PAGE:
Testud et al. 2020 evaluated crossings of amphibians (newts, frogs, toads, & salamanders) in tunnels under high-speed rail. Shorter tunnels led to more successful (complete) crossings for most species (but not toads), and broadcasting audio of frog mating calls led to a big increase in successful crossings (and crossing speed) for the one frog species who was included in the recordings. It would be interesting to follow up to see if more complex audio representing more species would work better, and even whether this approach might work for mammals as well.
Dinerstein, E., Joshi, A. R., Vynne, C., Lee, A. T. L., Pharand-Deschênes, F., França, M., … Olson, D. (2020). A “Global Safety Net” to reverse biodiversity loss and stabilize Earth’s climate. Science Advances, 6(36), eabb2824. https://doi.org/10.1126/sciadv.abb2824
Greggor, A. L., Berger-Tal, O., & Blumstein, D. T. (2020). The Rules of Attraction: The Necessary Role of Animal Cognition in Explaining Conservation Failures and Successes. Annual Review of Ecology, Evolution, and Systematics, 51(1), annurev-ecolsys-011720-103212. https://doi.org/10.1146/annurev-ecolsys-011720-103212
Maxwell, S. L., Cazalis, V., Dudley, N., Hoffmann, M., Rodrigues, A. S. L., Stolton, S., … Watson, J. E. M. (2020). Area-based conservation in the twenty-first century. Nature, 586(7828), 217–227. https://doi.org/10.1038/s41586-020-2773-z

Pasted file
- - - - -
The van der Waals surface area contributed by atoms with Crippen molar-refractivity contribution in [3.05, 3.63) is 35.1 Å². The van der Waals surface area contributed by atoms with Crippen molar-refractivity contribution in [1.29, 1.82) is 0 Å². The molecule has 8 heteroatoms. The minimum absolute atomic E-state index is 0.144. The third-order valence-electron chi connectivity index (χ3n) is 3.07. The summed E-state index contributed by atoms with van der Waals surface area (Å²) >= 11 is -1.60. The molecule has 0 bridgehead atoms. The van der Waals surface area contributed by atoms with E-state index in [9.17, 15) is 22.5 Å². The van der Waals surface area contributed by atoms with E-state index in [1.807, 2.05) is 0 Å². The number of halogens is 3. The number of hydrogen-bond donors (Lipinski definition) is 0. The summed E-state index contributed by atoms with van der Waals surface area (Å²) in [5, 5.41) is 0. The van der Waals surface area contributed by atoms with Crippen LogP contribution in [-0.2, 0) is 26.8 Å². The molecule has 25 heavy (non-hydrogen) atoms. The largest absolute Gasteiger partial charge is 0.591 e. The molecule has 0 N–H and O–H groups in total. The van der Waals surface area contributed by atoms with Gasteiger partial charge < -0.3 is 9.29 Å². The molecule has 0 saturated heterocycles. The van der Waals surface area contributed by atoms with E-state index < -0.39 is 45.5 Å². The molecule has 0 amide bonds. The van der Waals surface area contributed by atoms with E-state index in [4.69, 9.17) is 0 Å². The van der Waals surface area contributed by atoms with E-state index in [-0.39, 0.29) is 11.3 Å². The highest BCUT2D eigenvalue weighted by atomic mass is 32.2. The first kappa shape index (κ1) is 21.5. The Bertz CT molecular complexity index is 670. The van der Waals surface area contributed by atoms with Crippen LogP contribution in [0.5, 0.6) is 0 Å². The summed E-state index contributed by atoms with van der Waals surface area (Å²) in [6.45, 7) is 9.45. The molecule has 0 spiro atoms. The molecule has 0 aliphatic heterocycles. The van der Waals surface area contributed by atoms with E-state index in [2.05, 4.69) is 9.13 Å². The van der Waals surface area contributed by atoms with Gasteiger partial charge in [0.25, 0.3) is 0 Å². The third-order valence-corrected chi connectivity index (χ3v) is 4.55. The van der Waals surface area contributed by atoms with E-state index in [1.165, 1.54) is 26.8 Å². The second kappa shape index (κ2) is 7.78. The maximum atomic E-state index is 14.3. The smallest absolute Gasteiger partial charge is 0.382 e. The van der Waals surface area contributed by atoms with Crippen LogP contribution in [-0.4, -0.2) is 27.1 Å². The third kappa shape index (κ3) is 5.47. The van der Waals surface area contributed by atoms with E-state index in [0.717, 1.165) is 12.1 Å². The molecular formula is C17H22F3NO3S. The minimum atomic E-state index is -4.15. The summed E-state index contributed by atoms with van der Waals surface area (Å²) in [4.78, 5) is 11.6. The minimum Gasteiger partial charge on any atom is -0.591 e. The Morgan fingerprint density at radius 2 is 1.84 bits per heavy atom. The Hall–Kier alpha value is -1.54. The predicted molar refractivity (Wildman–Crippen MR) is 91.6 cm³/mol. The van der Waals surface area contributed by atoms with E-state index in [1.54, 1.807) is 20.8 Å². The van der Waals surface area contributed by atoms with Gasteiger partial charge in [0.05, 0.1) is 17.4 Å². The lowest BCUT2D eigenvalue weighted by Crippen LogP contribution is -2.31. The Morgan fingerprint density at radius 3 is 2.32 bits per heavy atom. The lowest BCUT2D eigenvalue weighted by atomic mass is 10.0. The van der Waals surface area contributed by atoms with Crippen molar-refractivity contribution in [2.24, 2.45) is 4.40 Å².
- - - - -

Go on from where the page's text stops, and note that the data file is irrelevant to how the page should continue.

Secretariat of the Convention on Biological Diversity. (2020). Global Biodiversity Outlook 5. Montreal, 208 pages. Available at https://www.cbd.int/gbo5
Strassburg, B. B. N., Iribarrem, A., Beyer, H. L., Cordeiro, C. L., Crouzeilles, R., Jakovac, C. C., … Visconti, P. (2020). Global priority areas for ecosystem restoration. Nature, (August 2019). https://doi.org/10.1038/s41586-020-2784-9
Testud, G., Fauconnier, C., Labarraque, D., Lengagne, T., Lepetitcorps, Q., Picard, D., & Miaud, C. (2020). Acoustic enrichment in wildlife passages under railways improves their use by amphibians. Global Ecology and Conservation, e01252. https://doi.org/10.1016/j.gecco.2020.e01252
van Rees, C. B., Waylen, K. A., Schmidt‐Kloiber, A., Thackeray, S. J., Kalinkat, G., Martens, K., … Jähnig, S. C. (2020). Safeguarding freshwater life beyond 2020: Recommendations for the new global biodiversity framework from the European experience. Conservation Letters, (April), 1–17. https://doi.org/10.1111/conl.12771